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Saturday, March 21, 2009

Summary: Bob Brinker's Moneytalk March 21, 2009

Bob Brinker's Moneytalk: Excerpts, Summary and Commentary, March 21, 2009.

[Sunday March 22nd update added below]

Bob Brinker did not mention the stock market on Moneytalk today. And there were no callers who mentioned it or asked any questions about it.

For the week: The Dow closed up 0.8% at 7278.38; the Nasdaq closed up 1.8% at 1457.27; the S&P 500 Index up 1.6% closed at 768.54. Oil was up about 10% for the week, closing at $58.62.

In his opening monologue, Brinker talked about the National debt and deficit spending. Here is a [LINK] to a National Debt Clock.

Brinker comments paraphrased:
There is a tsunami of dollars being created in Washington these days. The government printing presses are working 24/7 in order to meet the Federal Reserve requirements as they "flood the system with greenbacks.".....

.....The national debt is a bit over $11Trillion -- that's up $1.65Trillion over the past year -- or over $100Billion monthly. It's not likely to end soon "with this recession in full swing." The current accumulated deficit in the history of this republic is $11Trillion, so if you add another $9Trillion over the next decade, you're looking at $20Trillion. If you paid 5% interest on $20Trillion, that would be $1Trillion interest per year. Politically speaking, Brinker blames "both sides of the aisle" equally, and "neither side has an ounce of credibility on the issue of fiscal responsibility."

Brinker said that in the soon-to-be-released rescue plan "Uncle Sam will purchase up to a $Trillion in troubled mortgages and other assets from banking institutions and other financial companies. The idea here is to remove toxic assets from the balance sheet and free up that money to go back into the lending system which is what has really been hurt......has hurt this economy and it's pretty much still in place."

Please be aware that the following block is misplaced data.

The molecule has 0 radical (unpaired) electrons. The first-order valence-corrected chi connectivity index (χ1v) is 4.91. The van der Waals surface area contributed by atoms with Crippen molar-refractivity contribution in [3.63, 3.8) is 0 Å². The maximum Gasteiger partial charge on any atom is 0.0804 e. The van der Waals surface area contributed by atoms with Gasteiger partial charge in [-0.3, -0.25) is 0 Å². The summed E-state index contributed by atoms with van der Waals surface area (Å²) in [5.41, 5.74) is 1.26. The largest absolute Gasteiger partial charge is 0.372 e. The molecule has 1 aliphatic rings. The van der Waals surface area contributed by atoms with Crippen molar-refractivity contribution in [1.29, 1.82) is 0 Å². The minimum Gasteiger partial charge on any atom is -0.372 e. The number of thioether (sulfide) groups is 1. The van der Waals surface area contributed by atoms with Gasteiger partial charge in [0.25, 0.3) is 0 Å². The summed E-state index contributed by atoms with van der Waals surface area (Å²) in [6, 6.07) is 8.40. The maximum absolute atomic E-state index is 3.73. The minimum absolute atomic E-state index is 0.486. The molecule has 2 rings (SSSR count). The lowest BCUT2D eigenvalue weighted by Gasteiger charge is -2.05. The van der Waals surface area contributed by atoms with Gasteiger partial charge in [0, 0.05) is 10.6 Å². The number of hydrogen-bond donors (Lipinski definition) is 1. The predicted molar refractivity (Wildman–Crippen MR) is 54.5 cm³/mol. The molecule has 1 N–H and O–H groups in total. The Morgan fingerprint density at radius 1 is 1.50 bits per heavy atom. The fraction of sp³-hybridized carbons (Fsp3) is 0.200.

CORRUPTION IN ILLINOIS: Caller one, who lives in Cook County Illinois, said he is worried that the state income tax might be raised. Brinker told the caller that his concerns were well-founded and reminded him that there has been a "good amount of corruption" in Illinois over the years......and that the citizens "will eventually pay the price" by face rising taxes. "Just to keep up with the burgeoning cost of retirement and health-care benefits that have been promised to the work force in Illinois at many levels."

NCUA FOR CREDIT UNIONS: Caller two asked Brinker about the safety of credit unions. Brinker told the caller that his call was very notable because he had heard just last night that two credit unions had been siezed by Federal authorities. (U.S. Central Corporate Federal Credit Union and Western Corporate Federal Credit Union and have a total $57 billion in assets.) Brinker told the caller to be certain that his credit union was covered by NCUA [LINK]

GM AND CHRYSLER: Caller three asked Brinker if he thought GM and Chrysler would go bankrupt. Brinker said that he considers them both "....wards of the state, or wards of the republic, if you wish......" and would "not be functioning today were it not for the fact that $billions have been handed over into their coffers to keep them in business.....This also applies to the auto parts companies."

[Honeybee EC: This was the second time today that Brinker emphatically called the U.S. a "republic." I suspect "someone" read my February 21st Summary where I corrected him for mistakenly saying the United States is a democracy. LOL!] [LINK]